July 18, 2024
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Article Features/Columns


Words: Desiree Silverstone


Ever heard of Walter Cannon? Most people haven’t. He’s the guy responsible for your stress! In 1915, he coined the term “stress” in connection with his research on flight-fight responses. Prior to the 1950s, stress was not regularly used as a scientific term.
There is no doubt that today the word “stress” is ubiquitous in our lexicon. “How are you?” you ask. The statement “I’m stressed” is common. As your blood pressure rises listening to their woes, you probably wish you hadn’t asked.


Even though stress theory is a relatively new development, people have dealt with it since the beginning of time. The evolution of stress responses was driven by some short-term selective advantages (flight/fight).

Our survival would not have been possible without this response. In the past, our ancestors provided protein for predators. Oh, how things have changed. But, a few of them got away and survived long enough to reproduce and pass their genes along.
By learning from history, here we are today. The amygdala, located in the limbic system of the brain, has a crucial role in our survival. In addition to regulating emotion and memory, the amygdala is also responsible for responding to fight or flight situations. Similar to air surveillance radar, it is constantly active and monitors potential dangers. An incoming metaphorical missile sets alarm bells ringing.

In response to a threat such as being chased by a predator or being hit by a fast-approaching vehicle, the amygdala has a quick chat with our adrenal glands to produce glucocorticoids. In this process, our hypothalamus activates the sympathetic nervous system and prepares us for action. Thankfully, there are no predators roaming about, but we have replaced predators with modern-day stressors. In order to survive, society has evolved into other “must-have” essentials. Today, many of us have concerns about our financial security, relationships, health problems, and other issues that are associated with life in the modern world. These are the modern-day predators.

Physical challenges have joined by psychological factors, like believing that something will negatively affect you. In addition, we have evolved to focus on bad news because of our negativity bias.


Ever heard of epigenetics? Don’t worry, you’re not alone. Think of two types of genes. Those that are hardwired and determine your height, the colour of your hair and eyes etc. Genes can also be soft-wired, which describes how environments and behaviours affect their functioning. This is called epigenetics. Epigenetic changes, unlike genetic changes, are reversible and do not change the DNA sequence, but they can change how your body reads the DNA sequence.

Exposure to chronic stress can alter gene expression to turn genes on and off. As an example, epigenetic modifications to BDNF (brain-derived neurotrophic factor) as a result of stress or trauma can be passed from parent to child. BDNF deficiencies increase the risk of anxiety disorders and can affect hippocampal function which impacts learning and memory. In an experiment, male mice were exposed to the scent of acetophenone (smells like cherry blossoms) while receiving a mild electric shock. They became afraid as a result.

When the male sperm of these mice was impregnated into female mice, the pups had an adverse reaction to acetophenone despite having never encountered it before. Likewise, their grandpas shared the same traits. These changes can last for three generations. Perhaps your great-grandparents passed on stress or other behaviours to you!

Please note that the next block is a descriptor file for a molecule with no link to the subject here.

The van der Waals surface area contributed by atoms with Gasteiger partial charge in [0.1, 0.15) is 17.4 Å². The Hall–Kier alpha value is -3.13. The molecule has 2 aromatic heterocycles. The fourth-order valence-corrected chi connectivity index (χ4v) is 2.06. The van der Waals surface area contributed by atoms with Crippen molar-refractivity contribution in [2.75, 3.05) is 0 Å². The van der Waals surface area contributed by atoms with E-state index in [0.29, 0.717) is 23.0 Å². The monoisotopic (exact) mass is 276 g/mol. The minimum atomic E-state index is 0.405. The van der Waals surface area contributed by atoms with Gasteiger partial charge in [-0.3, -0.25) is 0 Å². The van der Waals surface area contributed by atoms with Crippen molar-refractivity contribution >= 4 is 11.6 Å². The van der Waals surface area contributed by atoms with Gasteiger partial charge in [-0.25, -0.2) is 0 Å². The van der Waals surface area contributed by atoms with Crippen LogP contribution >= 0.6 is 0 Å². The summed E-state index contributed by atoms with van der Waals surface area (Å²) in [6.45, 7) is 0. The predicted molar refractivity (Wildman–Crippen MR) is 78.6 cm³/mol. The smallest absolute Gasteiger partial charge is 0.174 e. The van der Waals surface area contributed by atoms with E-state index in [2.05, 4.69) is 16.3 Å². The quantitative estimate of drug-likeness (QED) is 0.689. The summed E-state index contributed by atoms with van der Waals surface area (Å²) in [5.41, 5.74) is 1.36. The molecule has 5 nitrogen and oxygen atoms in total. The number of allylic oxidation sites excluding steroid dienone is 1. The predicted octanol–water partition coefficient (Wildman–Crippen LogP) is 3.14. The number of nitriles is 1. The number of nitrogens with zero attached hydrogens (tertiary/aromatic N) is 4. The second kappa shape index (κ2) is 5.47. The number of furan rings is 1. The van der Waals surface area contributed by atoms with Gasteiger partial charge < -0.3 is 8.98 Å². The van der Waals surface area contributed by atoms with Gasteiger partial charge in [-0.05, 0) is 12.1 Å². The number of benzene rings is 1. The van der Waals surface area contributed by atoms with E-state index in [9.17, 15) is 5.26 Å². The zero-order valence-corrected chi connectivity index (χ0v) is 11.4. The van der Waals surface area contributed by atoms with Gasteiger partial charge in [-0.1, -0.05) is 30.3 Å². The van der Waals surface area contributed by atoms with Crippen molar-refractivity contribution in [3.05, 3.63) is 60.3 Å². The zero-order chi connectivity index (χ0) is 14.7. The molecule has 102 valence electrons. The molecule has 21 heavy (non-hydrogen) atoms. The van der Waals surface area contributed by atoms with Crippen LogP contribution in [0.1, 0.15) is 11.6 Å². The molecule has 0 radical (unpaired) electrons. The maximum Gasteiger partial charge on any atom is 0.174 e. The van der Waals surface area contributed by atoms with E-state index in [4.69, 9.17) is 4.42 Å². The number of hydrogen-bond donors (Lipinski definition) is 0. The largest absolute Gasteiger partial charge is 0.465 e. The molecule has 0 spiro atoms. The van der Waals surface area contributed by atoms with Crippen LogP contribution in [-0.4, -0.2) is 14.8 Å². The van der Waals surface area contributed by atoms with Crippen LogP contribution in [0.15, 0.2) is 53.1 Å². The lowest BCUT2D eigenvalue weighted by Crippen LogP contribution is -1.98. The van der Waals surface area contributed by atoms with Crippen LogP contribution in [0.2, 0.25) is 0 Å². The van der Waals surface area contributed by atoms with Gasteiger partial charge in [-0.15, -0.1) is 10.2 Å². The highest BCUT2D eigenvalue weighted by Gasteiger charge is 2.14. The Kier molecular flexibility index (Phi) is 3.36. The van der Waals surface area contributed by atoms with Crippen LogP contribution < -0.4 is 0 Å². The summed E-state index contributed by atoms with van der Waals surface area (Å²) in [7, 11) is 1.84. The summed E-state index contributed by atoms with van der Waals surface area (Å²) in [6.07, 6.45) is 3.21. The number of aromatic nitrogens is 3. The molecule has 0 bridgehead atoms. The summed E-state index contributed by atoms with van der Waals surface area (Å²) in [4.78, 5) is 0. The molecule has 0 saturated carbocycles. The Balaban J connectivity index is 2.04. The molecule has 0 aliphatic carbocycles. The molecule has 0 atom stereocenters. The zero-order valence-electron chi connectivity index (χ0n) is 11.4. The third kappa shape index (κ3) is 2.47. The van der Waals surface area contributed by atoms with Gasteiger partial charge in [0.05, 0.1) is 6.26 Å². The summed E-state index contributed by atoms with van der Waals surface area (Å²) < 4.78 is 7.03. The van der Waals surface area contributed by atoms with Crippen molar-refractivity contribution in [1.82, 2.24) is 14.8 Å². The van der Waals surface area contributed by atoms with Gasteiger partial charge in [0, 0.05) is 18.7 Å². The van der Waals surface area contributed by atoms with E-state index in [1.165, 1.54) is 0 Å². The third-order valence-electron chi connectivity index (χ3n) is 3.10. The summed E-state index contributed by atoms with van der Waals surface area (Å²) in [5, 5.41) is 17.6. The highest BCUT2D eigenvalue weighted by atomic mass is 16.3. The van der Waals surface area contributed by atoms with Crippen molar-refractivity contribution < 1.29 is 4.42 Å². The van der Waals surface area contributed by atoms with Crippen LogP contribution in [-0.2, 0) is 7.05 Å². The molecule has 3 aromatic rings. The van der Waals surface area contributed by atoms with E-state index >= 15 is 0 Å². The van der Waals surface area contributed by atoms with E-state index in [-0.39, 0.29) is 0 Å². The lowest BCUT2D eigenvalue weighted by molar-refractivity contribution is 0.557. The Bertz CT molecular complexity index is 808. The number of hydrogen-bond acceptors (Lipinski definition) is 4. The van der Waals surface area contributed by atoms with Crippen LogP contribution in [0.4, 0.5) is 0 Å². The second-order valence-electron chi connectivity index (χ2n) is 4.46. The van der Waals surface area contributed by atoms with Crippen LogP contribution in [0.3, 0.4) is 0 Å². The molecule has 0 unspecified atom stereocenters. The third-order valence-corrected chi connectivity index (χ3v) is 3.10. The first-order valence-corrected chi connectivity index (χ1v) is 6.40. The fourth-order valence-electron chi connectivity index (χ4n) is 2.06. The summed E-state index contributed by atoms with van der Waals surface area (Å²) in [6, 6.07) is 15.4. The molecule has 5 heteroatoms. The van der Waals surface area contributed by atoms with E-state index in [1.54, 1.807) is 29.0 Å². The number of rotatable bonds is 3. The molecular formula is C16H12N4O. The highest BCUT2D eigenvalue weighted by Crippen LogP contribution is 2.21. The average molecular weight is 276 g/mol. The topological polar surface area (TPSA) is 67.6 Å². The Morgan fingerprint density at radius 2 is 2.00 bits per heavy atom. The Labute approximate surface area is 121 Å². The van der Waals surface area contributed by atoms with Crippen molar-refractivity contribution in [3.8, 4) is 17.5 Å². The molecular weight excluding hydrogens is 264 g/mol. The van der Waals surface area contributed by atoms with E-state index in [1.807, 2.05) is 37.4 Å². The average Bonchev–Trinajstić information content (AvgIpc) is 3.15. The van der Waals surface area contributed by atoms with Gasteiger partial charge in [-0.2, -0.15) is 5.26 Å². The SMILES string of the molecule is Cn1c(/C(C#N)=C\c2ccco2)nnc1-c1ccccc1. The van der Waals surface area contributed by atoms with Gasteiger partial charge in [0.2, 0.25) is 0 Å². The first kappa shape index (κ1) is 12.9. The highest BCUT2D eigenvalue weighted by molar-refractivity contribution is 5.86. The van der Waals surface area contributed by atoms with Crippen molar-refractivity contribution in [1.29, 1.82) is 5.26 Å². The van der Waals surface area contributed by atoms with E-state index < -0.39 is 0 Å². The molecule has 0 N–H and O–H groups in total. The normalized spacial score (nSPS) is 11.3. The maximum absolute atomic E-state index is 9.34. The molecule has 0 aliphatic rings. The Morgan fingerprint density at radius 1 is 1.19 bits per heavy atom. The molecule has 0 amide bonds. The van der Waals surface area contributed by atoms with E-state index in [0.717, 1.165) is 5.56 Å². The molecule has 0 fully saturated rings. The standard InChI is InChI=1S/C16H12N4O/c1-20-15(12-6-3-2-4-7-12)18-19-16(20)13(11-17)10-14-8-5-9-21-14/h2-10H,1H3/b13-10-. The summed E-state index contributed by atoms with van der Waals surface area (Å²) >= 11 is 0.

Having read that stress in the present can affect your future children, it isn’t surprising that stress in utero can also affect the unborn child. Depending on how the mother reacts to stress, her experiences during pregnancy can impact her baby’s developing brain. If the mother is in a highly dysregulated state, cortisol passing through the placenta in utero will negatively impact whatever structures are evolving. Therefore, the child may develop stress dysregulation in later life as a result of difficult experiences. Furthermore, a uterus’ blood flow can be restricted under stress, resulting in a foetus receiving fewer nutrients, hence causing a lower birth weight. Researchers found that babies with mothers who were stressed in the womb had IQs that were lower than average at 18 months compared to babies who were not stressed.


There is a lot of truth to the saying “mind over matter”! Feeling stressed is directly related to how we perceive it. The power of the right mindset cannot be overstated. People who experience the same situation have different stress responses depending on their mindset. There is a physiological stress reaction in those who perceive the situation as stressful, but not in those who do not perceive it as stressful. Adversity has less impact on people who view stress.

The “tend-and-befriend” response, as it is often referred to, is yet another positive stress response that occurs when we talk to a close friend or family member and express our woes. Social connection results in the production of oxytocin which makes us feel more connected, trusting, open and loving.

There are a number of ways to stimulate oxytocin production, including cuddling, kissing, hugging, stroking a pet, sexual intimacy. This is a hormone that enhances someone’s mood and boosts emotions.

And it doesn’t end there either. The tend-and-befriend response fires up the social caregiving system by releasing oxytocin while inhibiting the fear centres of the brain. As a result, we feel more empathy, connection, and trust toward one another. Disasters like earthquakes and tsunamis demonstrate this. When we are under acute stress, we become more open, cooperative, and giving.

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